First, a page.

Lebkuchen – A Baker’s Odyssey Challenge #58

Lebkuchen is a spicy German cookie synonymous with Christmas. Soft in the centre and slightly crunchy on the edges, fragrant with spices and sticky molasses. What this cookies lack in looks it makes up for in flavour and like all good things, improves with age!

Lebkuchen adapted from A Baker’s Odyssey by Greg Patent

 

Ingredients

1/2 cup buttermilk
1 teaspoon baking soda
1/2 cup honey
1/2 cup molasses
115g/ 1 stick salted butter
30mls/2 tablespoons vegetable oil
1/2 cup castor sugar
2 teaspoons vanilla extract
1 large egg
3 1/4 cup plain flour, sifted
3 teaspoons cinnamon
1 1/2 teaspoons ground allspice
3/4 teaspoon freshly grated nutmeg
1/2 teaspoon ground cloves
3 teaspoons cocoa powder
pinch salt
1 cup chopped walnuts

 

Icing

1 cup icing sugar
15g/1 tablespoon butter, at room temp
1/2 teaspoon vanilla extract
3 to 4 tablespoons water

 

Method

  1. To make the dough stir together in a bowl the buttermilk and soda. It will become bubbly and thick.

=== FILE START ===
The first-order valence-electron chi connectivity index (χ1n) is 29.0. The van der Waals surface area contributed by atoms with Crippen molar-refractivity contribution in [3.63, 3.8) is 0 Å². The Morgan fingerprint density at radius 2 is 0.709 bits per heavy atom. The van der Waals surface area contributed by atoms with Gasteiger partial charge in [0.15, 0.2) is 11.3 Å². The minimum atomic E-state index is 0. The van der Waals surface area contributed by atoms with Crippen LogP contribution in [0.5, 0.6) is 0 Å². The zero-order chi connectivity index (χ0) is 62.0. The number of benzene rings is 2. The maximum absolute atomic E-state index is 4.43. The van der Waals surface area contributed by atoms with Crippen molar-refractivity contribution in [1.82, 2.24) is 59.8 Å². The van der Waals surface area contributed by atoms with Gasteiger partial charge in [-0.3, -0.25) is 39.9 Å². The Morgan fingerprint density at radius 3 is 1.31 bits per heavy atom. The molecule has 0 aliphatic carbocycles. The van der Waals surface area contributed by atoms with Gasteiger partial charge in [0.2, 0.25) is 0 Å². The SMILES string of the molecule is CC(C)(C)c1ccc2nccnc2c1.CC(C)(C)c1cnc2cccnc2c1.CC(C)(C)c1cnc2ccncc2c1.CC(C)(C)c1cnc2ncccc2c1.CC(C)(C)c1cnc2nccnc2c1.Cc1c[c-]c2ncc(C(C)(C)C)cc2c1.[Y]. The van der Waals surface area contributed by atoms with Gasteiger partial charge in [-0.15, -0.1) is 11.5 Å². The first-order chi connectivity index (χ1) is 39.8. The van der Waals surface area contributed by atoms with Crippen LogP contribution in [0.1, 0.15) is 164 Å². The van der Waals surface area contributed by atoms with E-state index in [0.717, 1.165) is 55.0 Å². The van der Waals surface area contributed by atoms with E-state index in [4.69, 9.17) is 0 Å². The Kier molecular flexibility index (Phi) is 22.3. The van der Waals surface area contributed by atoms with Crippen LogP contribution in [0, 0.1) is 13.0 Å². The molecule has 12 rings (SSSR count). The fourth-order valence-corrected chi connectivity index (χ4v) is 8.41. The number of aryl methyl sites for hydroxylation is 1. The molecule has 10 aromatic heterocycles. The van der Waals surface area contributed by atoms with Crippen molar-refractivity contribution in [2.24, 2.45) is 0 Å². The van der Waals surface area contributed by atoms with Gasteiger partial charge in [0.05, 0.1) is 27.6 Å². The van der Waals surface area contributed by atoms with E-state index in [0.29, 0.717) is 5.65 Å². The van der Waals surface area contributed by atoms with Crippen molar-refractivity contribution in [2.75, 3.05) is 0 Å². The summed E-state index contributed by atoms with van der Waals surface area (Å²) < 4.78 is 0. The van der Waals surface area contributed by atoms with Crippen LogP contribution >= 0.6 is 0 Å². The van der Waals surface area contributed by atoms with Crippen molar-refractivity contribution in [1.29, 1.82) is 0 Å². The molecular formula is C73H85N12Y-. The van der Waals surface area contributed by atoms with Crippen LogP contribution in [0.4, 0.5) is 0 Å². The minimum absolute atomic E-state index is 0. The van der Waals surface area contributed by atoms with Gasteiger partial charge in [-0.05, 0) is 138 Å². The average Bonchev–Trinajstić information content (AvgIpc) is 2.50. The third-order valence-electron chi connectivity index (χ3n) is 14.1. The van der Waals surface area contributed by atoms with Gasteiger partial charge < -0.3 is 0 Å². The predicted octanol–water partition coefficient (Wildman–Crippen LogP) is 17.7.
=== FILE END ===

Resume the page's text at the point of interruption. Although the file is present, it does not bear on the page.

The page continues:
2. Add the honey and molasses and stir to combine. In a bowl of a stand mixer beat the butter until smooth, add the oil, sugar and vanilla.
  3. Beat for 3 -4 minutes until light and fluffy.
  4. Beat in the egg, followed by the molasses and honey mixture. It will look curdled but that’s ok.
  5. Stir in the remaining ingredients. The dough will be thick and slightly wet. At this point it’s a good idea to wrap the dough in plastic wrap and refrigerate overnight or even a few days to allow the flavours to mature.
    When ready to bake, heat the oven to 180C/350F.
  6. Line baking trays with baking paper.
  7. Use baking paper dusted with flour to roll out the dough. It will be sticky so be liberal with the flour.
  8. Roll the dough to about 1 cm/1/3inch thick.
  9. Cut into desired shapes with cookie cutters or simply squares with a knife.
  10. Arrange on prepared baking trays allow a little room for spreading.